Finding innovative solutions to address intractable societal and environmental problems is the holy grail of a healthy society - and is what Nesta's new Challenge Prizes are aiming to address.
As we spend more time consuming and less time connecting we are facing two major challenges - how to reduce waste and reduce isolation amongst older people.
As life expectancy has grown, the old and frail can become lonely and isolated leading to poor health and depression. Whilst at the other end of the spectrum our wastefulness as a society is growing exponentially - we generate approximately 290 million tonnes of waste yet only 115 million tonnes of this gets recycled.
A recent Nesta survey1 shows over half of people in the UK would like to reduce isolation among older people in their community and almost three quarters of Britons say they are worried about the amount of waste produced.
The question is how do you find and finance solutions to these problems - that aren't sexy, lucrative or easy to solve - and where solutions are likely to be found at grassroots, by people who are close to their communities, who might not find it easy to source funding on the high street?
Our survey shows many people are trying to tackle these issues (more than 1 in 2 people are taking steps to reduce waste and 14 per cent of people are already trying to reduce the isolation of elderly) but barriers range from 'lack the confidence' (almost 32 per cent selected this answer when asked about waste reduction) to 'don't know how' (34 per cent selected this option when asked about reducing isolation among older people).
Funded by the Cabinet Office and delivered by Nesta, the Waste Reduction and Ageing Well Challenge Prizes are one of the outcomes of the Giving White Paper intended to bring about a step change in the culture of giving. They aim to overcome these barriers by providing mentoring and funding to stimulate innovative ideas from people who don't necessarily see themselves as innovators, to focus effort on challenges that have been neglected or that have proved difficult to solve through mainstream approaches.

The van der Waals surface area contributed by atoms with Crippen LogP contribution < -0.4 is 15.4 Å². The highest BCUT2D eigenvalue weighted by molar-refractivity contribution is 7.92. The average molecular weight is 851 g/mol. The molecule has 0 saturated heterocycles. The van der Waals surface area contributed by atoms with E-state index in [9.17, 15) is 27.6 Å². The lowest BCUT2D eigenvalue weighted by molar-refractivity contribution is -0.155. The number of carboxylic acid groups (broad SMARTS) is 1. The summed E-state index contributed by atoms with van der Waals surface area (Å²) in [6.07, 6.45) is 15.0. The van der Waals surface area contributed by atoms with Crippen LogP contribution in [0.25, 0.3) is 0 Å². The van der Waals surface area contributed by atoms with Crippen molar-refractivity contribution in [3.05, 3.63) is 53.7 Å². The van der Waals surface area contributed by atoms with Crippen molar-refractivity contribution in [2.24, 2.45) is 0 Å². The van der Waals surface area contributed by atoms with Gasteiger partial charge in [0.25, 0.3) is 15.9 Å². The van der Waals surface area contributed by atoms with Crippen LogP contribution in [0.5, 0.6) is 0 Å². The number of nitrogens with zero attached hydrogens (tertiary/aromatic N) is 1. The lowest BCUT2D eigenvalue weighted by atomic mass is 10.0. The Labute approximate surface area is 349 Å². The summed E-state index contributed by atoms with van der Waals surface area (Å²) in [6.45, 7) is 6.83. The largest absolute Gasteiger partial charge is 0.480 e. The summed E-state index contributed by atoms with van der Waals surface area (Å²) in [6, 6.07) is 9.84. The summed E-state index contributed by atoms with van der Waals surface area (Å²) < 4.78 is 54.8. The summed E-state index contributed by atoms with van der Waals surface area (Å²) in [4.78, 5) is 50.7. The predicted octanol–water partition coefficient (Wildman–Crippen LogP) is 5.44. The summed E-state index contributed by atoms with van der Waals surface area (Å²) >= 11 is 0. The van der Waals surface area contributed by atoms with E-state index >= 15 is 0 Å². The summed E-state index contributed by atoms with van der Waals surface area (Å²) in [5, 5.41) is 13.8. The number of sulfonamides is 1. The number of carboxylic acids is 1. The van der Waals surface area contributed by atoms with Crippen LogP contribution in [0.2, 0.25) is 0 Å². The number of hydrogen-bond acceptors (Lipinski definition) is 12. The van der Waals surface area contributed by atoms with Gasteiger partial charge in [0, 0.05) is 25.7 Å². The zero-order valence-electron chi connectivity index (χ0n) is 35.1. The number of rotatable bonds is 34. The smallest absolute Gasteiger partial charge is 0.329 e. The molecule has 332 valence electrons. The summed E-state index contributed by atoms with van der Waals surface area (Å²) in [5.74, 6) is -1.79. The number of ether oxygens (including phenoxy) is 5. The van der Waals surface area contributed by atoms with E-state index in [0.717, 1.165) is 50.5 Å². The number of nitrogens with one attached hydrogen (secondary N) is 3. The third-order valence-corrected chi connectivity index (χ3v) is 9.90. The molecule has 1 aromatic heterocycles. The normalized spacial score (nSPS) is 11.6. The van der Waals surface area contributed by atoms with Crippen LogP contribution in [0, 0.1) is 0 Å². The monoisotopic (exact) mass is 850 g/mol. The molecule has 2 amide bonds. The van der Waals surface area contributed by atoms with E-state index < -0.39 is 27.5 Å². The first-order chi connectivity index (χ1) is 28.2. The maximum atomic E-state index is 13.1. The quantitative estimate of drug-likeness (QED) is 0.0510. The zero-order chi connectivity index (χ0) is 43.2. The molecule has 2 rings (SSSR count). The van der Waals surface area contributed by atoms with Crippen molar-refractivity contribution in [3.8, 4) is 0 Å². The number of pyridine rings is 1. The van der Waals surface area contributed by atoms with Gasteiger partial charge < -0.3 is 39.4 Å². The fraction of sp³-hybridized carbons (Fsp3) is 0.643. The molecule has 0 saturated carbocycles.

Innovative approaches like the GoodGym which pairs runners with isolated less-mobile people in their area. Runners jog to a neighbour's house, deliver something nice, have a brief chat and are on their way again - helping people get fit and providing friendly human contact and perhaps a newspaper. Or FOOD Cycle which works with volunteers to collect local surplus food, prepare nutritious meals in unused kitchens, which are served to those in need in the community.
Nesta has made a Challenge Prize fund of £200,000 available to support great ideas like this, that tackle isolation in old age ('Aging Well') and 'Waste Reduction'. The deadline is 14 September so there is just over a week to go - so we are encouraging any group of people with a new idea in England to submit an entry at www.nesta.org.uk/givingchallenges.
1 The Ageing Well and Reducing Waste survey was carried out amongst 1257 UK adults by Censuswide on behalf of Nesta in August 2012.